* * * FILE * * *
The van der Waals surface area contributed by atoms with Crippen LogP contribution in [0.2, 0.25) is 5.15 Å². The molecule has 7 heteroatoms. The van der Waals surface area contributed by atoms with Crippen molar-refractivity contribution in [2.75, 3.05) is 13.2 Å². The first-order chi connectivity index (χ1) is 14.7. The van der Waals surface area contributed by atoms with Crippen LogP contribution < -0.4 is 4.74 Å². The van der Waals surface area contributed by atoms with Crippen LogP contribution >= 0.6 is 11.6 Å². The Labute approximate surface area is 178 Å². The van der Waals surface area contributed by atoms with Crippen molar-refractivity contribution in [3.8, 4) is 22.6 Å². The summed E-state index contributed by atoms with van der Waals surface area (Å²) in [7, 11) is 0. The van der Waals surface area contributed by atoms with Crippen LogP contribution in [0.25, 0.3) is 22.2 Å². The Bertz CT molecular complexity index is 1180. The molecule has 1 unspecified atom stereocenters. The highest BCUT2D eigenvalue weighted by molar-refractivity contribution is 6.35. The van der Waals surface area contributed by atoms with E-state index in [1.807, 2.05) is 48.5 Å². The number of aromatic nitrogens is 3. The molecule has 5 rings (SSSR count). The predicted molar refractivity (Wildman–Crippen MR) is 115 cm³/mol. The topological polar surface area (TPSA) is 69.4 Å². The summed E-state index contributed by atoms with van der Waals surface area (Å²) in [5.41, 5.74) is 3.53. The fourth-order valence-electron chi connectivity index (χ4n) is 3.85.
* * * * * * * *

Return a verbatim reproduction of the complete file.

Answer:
The van der Waals surface area contributed by atoms with Crippen LogP contribution in [0.2, 0.25) is 5.15 Å². The molecule has 7 heteroatoms. The van der Waals surface area contributed by atoms with Crippen molar-refractivity contribution in [2.75, 3.05) is 13.2 Å². The first-order chi connectivity index (χ1) is 14.7. The van der Waals surface area contributed by atoms with Crippen LogP contribution < -0.4 is 4.74 Å². The van der Waals surface area contributed by atoms with Crippen LogP contribution >= 0.6 is 11.6 Å². The Labute approximate surface area is 178 Å². The van der Waals surface area contributed by atoms with Crippen molar-refractivity contribution in [3.8, 4) is 22.6 Å². The summed E-state index contributed by atoms with van der Waals surface area (Å²) in [7, 11) is 0. The van der Waals surface area contributed by atoms with Crippen LogP contribution in [0.25, 0.3) is 22.2 Å². The Bertz CT molecular complexity index is 1180. The molecule has 1 unspecified atom stereocenters. The highest BCUT2D eigenvalue weighted by molar-refractivity contribution is 6.35. The van der Waals surface area contributed by atoms with E-state index in [1.807, 2.05) is 48.5 Å². The number of aromatic nitrogens is 3. The molecule has 5 rings (SSSR count). The predicted molar refractivity (Wildman–Crippen MR) is 115 cm³/mol. The topological polar surface area (TPSA) is 69.4 Å². The summed E-state index contributed by atoms with van der Waals surface area (Å²) in [5.41, 5.74) is 3.53. The fourth-order valence-electron chi connectivity index (χ4n) is 3.85.